Paying freelancers for services on an as-needed basis opened up a whole bounty of new services. They filled those knowledge gaps, allowing me to bid on projects I once considered too hard or too big. Meanwhile, I could outsource time-consuming tasks for specialized functionality, or to perform maintenance and non-design tasks that would have cut into more profitable (and enjoyable) design work if I had to “do it all”. Expensing their fees as technical consultants rather than employee salaries kept my accountant happy, and reduced my “taxable” income.

Final Thoughts

The field of web design has become much more competitive than it was just a few short years ago when I got started. To remain competitive and profitable, I have to be able to consistently and efficiently build the best sites to help my clients grow their businesses at a reasonable price while still earning my desired income. I realized an important skill is recognizing and using all available resources. Why should my clients be limited by my skills? Why should I? Being open to collaboration is the best way I could think of to continuously improve my business, by allowing me to provide a broader range of truly expert services. I’m happy, my clients are satisfied. Everybody wins.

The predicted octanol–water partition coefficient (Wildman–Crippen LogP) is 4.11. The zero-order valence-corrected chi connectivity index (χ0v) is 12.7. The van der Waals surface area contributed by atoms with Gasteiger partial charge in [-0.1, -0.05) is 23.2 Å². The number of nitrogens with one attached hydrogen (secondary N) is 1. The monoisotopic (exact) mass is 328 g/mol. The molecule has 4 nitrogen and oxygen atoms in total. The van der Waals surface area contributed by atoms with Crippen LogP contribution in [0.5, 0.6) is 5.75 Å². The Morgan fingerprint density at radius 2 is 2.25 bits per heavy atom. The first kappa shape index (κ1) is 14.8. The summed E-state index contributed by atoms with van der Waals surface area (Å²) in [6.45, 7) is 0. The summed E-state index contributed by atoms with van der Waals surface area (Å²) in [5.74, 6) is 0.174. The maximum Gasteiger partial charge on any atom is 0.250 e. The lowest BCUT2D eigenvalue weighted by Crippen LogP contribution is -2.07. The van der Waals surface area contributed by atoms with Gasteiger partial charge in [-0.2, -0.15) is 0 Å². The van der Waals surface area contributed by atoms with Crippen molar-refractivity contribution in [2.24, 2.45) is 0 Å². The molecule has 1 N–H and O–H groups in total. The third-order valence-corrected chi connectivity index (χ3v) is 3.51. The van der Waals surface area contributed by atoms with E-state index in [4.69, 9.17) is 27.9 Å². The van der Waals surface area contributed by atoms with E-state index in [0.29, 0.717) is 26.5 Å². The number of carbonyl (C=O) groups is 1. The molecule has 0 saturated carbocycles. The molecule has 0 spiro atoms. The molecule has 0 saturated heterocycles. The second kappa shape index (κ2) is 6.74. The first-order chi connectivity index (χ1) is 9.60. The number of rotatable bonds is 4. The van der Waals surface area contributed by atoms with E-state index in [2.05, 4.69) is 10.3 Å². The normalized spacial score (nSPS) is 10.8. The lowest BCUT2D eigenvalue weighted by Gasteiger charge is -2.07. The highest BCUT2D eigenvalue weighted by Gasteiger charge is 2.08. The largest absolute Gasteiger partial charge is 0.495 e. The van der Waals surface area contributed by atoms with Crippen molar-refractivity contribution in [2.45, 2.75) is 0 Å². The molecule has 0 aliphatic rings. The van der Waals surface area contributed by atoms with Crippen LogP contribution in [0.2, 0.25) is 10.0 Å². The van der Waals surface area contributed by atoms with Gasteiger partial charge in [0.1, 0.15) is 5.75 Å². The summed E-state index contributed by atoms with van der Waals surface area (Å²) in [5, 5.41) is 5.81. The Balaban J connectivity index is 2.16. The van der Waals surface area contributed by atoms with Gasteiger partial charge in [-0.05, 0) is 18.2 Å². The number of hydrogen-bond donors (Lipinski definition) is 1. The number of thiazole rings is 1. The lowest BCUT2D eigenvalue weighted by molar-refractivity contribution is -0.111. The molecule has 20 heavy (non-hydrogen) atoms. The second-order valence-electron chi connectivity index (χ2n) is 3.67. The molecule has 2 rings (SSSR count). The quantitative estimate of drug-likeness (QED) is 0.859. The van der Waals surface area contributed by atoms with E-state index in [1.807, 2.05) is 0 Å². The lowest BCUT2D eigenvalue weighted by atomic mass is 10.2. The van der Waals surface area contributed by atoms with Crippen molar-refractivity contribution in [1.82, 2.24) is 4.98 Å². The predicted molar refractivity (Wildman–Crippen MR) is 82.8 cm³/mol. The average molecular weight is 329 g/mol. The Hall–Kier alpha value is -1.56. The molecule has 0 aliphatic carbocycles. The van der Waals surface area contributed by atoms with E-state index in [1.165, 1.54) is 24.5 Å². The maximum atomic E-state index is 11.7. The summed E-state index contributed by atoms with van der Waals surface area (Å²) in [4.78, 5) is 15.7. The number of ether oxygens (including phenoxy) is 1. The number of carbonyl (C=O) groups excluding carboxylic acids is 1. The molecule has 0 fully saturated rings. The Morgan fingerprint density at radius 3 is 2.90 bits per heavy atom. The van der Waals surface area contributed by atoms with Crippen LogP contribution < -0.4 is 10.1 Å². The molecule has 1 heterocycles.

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Kathy Kroll Romana

Founder/Web Designer at Viva Design Studio
Kathy Kroll Romana is the founder of Viva Design Studio. She creates websites for a variety of business genres by getting to know the ins and outs of each business. Passionate about all things design, Kathy is also known around her neighborhood as the go-to person for kitchen and bathroom remodeling advice.